Mariano Rivera hadn’t pitched in a week, so manager Joe Girardi used him in a non-save situation this afternoon to close out a 7-3 victory over the Blue Jays, and the appearance was the 1,000th of Rivera’s amazing career.
He becomes the 15th pitcher in baseball history with at least 1,000 appearances (the first to do it with one team) and, not surprisingly, Rivera’s adjusted ERA+ is the best of the bunch by a huge margin:
MARIANO RIVERA 1000 205
Hoyt Wilhelm 1070 147
Trevor Hoffman 1035 141
John Franco 1119 138
Kent Tekulve 1050 132
Lee Smith 1022 132
Roberto Hernandez 1010 132
Goose Gossage 1002 126
Jesse Orosco 1252 126
Mike Jackson 1005 126
Mike Timlin 1058 125
Dan Plesac 1064 118
Dennis Eckersley 1071 116
Mike Stanton 1178 113
Jose Mesa 1022 101
Jesse Orosco is the all-time leader with 1,252 appearances and Jose Mesa has the honor of being the worst pitcher to ever appear in 1,000 games, by virtue of his career adjusted ERA+ barely being above the average mark of 100. And just to put Rivera’s dominance in perspective, consider that the difference between his ERA+ (205) and second-ranked Hoyt Wilhelm’s ERA+ (147) is bigger than the difference between Wilhelm (147) and Mesa (101).
Angels’ right-handed reliever Bud Norris made his 23rd appearance of the season on Friday, and after just three pitches, he was done for the night. He worked a 2-1 count to Marlins’ Dee Gordon in the eighth inning, then promptly exited the field after experiencing some tightness in his right knee. Neither Norris nor manager Mike Scioscia believe the injury is cause for major concern, and the 32-year-old right-hander admitted that it may have had something to do with his lack of stretching before he took the mound. For now, he’s day-to-day with right knee soreness, with the hope that the issue doesn’t escalate over the next few days.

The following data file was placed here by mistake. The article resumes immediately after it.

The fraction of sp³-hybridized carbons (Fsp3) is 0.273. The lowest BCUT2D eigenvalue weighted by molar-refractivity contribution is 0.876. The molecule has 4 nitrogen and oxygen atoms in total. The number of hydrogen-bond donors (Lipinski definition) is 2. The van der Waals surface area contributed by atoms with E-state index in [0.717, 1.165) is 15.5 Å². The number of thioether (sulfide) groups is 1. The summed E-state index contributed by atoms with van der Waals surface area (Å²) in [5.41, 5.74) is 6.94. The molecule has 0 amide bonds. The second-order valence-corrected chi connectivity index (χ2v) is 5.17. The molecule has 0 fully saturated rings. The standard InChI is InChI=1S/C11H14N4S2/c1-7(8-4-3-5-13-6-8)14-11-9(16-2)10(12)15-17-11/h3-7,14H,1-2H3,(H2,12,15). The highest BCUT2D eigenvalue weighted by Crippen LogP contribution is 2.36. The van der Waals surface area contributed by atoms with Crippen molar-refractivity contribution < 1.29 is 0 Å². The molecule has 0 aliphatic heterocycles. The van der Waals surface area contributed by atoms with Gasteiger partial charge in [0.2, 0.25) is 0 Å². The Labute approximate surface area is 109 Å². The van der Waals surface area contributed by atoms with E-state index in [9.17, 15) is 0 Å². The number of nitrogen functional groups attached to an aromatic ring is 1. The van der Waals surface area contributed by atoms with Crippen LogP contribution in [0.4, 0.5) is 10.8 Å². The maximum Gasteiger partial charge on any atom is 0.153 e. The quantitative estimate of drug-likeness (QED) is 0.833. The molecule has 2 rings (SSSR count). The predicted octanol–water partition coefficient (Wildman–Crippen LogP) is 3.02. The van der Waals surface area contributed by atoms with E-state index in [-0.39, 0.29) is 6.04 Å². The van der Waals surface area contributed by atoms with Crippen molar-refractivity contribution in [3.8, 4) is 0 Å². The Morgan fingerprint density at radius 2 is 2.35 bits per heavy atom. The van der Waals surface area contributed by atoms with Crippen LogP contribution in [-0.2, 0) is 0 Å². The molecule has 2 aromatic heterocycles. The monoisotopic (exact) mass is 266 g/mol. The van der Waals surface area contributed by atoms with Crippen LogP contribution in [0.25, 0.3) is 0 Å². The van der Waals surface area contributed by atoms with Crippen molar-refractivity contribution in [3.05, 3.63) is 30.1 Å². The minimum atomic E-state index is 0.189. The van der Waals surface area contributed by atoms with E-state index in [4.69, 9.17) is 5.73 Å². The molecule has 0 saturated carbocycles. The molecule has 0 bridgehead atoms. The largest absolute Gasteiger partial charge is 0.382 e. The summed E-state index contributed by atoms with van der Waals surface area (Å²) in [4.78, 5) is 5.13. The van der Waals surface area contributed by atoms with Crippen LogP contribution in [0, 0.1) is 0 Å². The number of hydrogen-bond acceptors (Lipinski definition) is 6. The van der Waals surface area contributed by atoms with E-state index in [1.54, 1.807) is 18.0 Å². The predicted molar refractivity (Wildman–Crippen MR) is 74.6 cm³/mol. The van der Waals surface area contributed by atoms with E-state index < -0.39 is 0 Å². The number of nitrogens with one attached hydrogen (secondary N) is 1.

While the Angels are lucky to have avoided serious injury, they’ll need Norris to pitch at 100% if they want to stay competitive within the AL West. They currently sit a full nine games behind the league-leading Astros, and haven’t been helping their cause after taking five losses in their last eight games. Friday’s 8-5 finale marked their third consecutive loss of the week.
When healthy, Norris has been one of the better arms in the Angels’ bullpen. Through 23 2/3 innings, he’s pitched to a 2.66 ERA, 3.4 BB/9 and an outstanding 11.8 SO/9 in 23 outings. The righty hasn’t allowed a single run in four straight appearances, recording three saves and helping the club clinch four wins in that span. This is his second setback of the year after sustaining a partial fingernail tear on his pitching hand during spring training.
Max Scherzer is a force to be reckoned with. The Nationals’ right-hander delivered a season-high 13 strikeouts against the Padres on Friday, locking down his fifth win and his fourth double-digit strikeout performance of the year.
More remarkably, it was also the 53rd double-digit strikeout performance of Scherzer’s career, tying Clayton Kershaw for the most 10+ strikeout appearances by an active major league pitcher. Chris Sale is a distant third, with 43 to his name, though he’s been making considerable strides to catch up so far this spring.
Scherzer took the Padres to task on Friday night, whiffing 13 of 31 batters during his 108-pitch outing. He started strong, catching Allen Cordoba swinging on a 1-2 count to start the game and keeping the game scoreless until Ryan Schimpf unleashed a home run in the fourth inning. That was the first and final run the Padres managed off of Scherzer, who retired 14 consecutive batters following the blast and came one out shy of a complete game in the ninth inning. (Fittingly, Koda Glover polished off the win with a final strikeout, bringing the total to 14 on the night.)
It’ll take more than one stellar start to advance Scherzer and Kershaw on the all-time list, however. Their 53-game record ranks 13th, about 159 games behind second-place Hall of Fame hurler Randy Johnson and a full 162 games shy of the inimitable Nolan Ryan.